The battery is like the fuel tank of an electric bike. It determines how long you can ride your ebike before recharging it. Throughout this article we will explain everything that goes into accurately predicting an electric bikes battery range
Lithium-ion batteries are now the standard for majority of electric bikes. Their capacities differ between makes and models. A typical Lithium battery has an expected life span of about 1000 cycles which is about 2 years of riding for the average user. As the battery ages, the total capacity decreases and results in a lower bike range, similar to all of the batteries we use in our day to day (Phones, laptops, etc).
Let’s take a look at how the electric bike range is measured. The battery capacity is the primary factor to check for an electric bike range. It is measured in Watt-hours (Wh) and will determine how far you can ride your bike.
Usually, electric bike batteries are rated in volts (V), Watts (W) Ampere hours (Ah). To convert to Watt hours (Wh), multiply the volts by the ampere hours.
Electric Bike Range Calculator: Wh = V x Ah = Estimated Range
Note: The average electric bike battery will provide an estimated 1 mile of travel for every 20 Wh of energy usage.
48V 13Ah battery
Wh = 48 x 13 = 624Wh/20Wh/Mile = 31.2 miles of range
48V 17.5Ah battery
Wh = 48 x 17.5 = 840 Wh/20Wh/Mile = 42 miles of range
If you are still confused by the bike battery terms, don't worry most people are! Read below to better understand the meanings behind them.
Watts (W): A measure of power/total out put
Voltage (V): A measure of potential energy
Amp-hours (Ah): A measure of how long a battery can provide one amp of power per hour.
Watt-hours (Wh): It is the energy capacity stored in an electric battery.
An electric bike’s range is the distance that you can ride the bike on a single charge before you run out of battery. This calculator allows you to roughly estimate a batteries range but there are many other factors that come into play! We have broken it down into three different groups that effect electric bike range calculations. Bike factors, rider factors and environmental factors. Read along to understand how to better understand your electric bike range.
The type of battery that you are using and its age also affect the electric bike range. Each battery type has its life span depending on the materials used and the manufacturing process. Once a battery passes it recommended cycles you will start to notice that the battery will no longer fully charge. This is similar to when you have a phone and over time it starts to have a shorter battery life.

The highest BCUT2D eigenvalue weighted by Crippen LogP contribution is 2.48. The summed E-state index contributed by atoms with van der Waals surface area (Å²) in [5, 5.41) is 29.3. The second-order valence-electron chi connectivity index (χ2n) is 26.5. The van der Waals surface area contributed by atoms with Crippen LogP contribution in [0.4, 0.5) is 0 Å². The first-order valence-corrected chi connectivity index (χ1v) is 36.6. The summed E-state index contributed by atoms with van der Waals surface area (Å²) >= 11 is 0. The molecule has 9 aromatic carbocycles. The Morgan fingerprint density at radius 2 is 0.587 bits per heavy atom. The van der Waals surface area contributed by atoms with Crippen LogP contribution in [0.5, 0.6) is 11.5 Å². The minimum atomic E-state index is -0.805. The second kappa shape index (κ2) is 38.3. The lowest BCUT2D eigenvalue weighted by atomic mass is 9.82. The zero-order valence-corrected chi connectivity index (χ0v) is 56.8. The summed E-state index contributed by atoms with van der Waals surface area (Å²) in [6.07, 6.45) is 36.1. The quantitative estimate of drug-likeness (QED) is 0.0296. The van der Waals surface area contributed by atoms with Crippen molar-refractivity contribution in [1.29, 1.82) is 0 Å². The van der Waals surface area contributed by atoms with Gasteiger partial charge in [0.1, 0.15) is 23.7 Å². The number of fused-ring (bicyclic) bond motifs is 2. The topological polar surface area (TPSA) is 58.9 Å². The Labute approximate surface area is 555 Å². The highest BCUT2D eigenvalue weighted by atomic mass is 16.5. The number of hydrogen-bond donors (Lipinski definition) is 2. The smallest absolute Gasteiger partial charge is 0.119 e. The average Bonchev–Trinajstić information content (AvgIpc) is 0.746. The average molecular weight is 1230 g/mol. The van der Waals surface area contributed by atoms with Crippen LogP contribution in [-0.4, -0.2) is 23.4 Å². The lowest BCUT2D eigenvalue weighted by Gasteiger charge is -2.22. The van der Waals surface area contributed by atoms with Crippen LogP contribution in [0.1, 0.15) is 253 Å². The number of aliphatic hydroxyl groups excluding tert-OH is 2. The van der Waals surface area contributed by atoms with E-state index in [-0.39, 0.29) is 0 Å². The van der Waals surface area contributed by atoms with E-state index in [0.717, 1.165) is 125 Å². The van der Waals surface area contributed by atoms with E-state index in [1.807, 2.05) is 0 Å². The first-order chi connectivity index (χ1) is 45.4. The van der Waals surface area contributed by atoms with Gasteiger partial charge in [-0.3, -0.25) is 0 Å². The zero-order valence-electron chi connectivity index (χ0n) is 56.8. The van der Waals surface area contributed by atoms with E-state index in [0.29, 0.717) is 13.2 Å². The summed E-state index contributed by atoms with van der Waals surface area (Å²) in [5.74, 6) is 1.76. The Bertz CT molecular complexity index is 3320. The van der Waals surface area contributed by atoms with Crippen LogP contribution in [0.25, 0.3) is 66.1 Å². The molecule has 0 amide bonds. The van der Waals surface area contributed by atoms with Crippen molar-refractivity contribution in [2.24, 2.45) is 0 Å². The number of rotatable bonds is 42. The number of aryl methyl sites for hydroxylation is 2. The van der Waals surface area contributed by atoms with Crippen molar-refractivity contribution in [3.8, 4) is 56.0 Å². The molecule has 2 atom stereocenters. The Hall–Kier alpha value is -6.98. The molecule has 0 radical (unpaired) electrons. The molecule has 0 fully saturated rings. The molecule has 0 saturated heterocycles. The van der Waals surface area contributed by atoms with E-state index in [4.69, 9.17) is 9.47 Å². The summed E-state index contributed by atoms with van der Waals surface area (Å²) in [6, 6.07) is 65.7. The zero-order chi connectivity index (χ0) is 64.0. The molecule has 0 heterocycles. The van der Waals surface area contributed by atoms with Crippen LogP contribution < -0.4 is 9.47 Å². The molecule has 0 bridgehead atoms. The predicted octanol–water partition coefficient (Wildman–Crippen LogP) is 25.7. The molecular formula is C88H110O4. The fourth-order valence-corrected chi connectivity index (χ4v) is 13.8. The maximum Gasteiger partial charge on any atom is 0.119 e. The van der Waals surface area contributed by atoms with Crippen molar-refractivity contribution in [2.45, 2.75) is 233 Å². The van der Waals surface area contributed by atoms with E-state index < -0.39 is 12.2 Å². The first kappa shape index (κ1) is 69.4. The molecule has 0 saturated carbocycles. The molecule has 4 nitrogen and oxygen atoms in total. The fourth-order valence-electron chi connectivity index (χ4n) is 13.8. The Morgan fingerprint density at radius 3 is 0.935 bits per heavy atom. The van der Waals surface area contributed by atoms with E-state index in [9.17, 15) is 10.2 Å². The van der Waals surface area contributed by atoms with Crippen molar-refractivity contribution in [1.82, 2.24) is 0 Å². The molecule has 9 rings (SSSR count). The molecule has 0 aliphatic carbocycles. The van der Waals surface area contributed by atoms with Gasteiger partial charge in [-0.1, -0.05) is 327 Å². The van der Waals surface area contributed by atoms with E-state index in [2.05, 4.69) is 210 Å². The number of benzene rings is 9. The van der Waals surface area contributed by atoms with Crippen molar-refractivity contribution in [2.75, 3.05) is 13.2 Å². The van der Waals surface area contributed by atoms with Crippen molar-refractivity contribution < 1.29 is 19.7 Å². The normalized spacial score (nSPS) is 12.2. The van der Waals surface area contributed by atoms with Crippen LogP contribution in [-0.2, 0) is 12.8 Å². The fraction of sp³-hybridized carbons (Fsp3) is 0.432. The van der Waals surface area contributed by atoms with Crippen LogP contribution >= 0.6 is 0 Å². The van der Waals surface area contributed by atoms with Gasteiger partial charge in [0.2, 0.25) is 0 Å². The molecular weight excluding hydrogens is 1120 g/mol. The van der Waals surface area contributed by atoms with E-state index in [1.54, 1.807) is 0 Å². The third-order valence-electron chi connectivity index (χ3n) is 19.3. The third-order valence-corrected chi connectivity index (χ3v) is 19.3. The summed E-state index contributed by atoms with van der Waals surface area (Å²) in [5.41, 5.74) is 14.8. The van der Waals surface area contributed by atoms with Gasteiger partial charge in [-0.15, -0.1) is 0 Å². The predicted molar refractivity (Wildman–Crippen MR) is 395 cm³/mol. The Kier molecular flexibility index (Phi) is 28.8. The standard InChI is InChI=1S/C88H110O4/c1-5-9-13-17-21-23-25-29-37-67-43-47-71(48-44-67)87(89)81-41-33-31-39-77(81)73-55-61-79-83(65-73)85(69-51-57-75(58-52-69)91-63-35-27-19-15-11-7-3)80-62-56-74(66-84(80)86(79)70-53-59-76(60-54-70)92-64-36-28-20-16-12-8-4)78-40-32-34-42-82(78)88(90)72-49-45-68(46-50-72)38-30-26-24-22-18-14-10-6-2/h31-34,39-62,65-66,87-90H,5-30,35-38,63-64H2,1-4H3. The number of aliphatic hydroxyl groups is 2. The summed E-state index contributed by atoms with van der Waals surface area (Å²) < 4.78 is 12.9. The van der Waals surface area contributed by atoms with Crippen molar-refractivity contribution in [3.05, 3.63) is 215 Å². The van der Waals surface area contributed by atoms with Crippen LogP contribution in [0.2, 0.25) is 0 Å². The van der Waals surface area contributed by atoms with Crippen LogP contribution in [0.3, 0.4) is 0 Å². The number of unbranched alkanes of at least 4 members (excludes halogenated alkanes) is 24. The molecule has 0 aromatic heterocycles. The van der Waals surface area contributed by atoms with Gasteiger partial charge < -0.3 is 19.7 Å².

The tire type and the tire pressure affect the efficiency of an electric bike as well. A narrow tire has less friction on the ground, increasing its efficiency on paved roads but not off-road. A wide tire with deep tread can be more efficient off-roads but less efficient on on-roads. If you want to learn more about fat tire bikes check out our pros and cons of fat tire electric bikes blog post.
A harder tire will roll easier on paved roads but less on off-road. A softer tire rolls faster over rough terrains but drags on smooth roads. All of these small changes effect how much the battery needs to output.
The weight of the rider and any cargo has a big effect on the range of an electric bike battery. Carrying extra weight will slow down the bike and use more energy causing it to have a shorter range. The more weight, the shorter the range.
The average speed also has an effect on the batteries range. The faster the electric bike is going, the shorter the range. When the bike is moving faster it is using more energy quicker.
The assistance level also effects the batteries range. The lower the assistance setting, the longer the range. If you just use the throttle the entire time the range will be a lot shorter than if you are using the lowest level of assist. To preserve more power use the lower settings.
A big environmental factor is hills. It uses a lot more power when you are going up hills because the battery needs to use more energy. It also includes how many times you will stop and start your bike on a hill. Hill starts, in particular, will drain power. Most of the time electric mountain bikes will have a bigger battery size and output than commuter bikes since mountain biking involves more hills than regular commuting. On the flip side going down hill will preserve your battery because its providing you with extra power and speed naturally.
The type of terrain, flat or bumpy, that you are riding affects the electric bike range. When its hard for the bike to get traction on the surface the ebike is forced to use more output.
The wind direction and strength affect the bike range. Riding into a strong headwind drains the battery faster and decreases range compared to light or no wind. It is similar to hills where the bike just has to compensate more to maintain the same speed. A tailwind prolongs battery life and extends the bike range because it provides you with extra power.
Cold temperatures cause the battery to drain faster. The battery is one of the most expensive parts of your electric bike so it is important to store it properly at room temperature to get a good bike range. The effect of temperature will vary drastically depending on the quality of your bike and what its intended use is.
The range recommended by the manufacturer tends to be in ideal conditions and can be used as a rough estimate. The actual range will always vary depending on many factors. There will never be an exact measure for the bike because it will vary from rider to ride, setting to setting and battery to battery. Just make sure you get a high quality battery that fits your intended use and you should be good!
If you have any other questions about how to calculate an electric bike battery don't hesitate to reach out!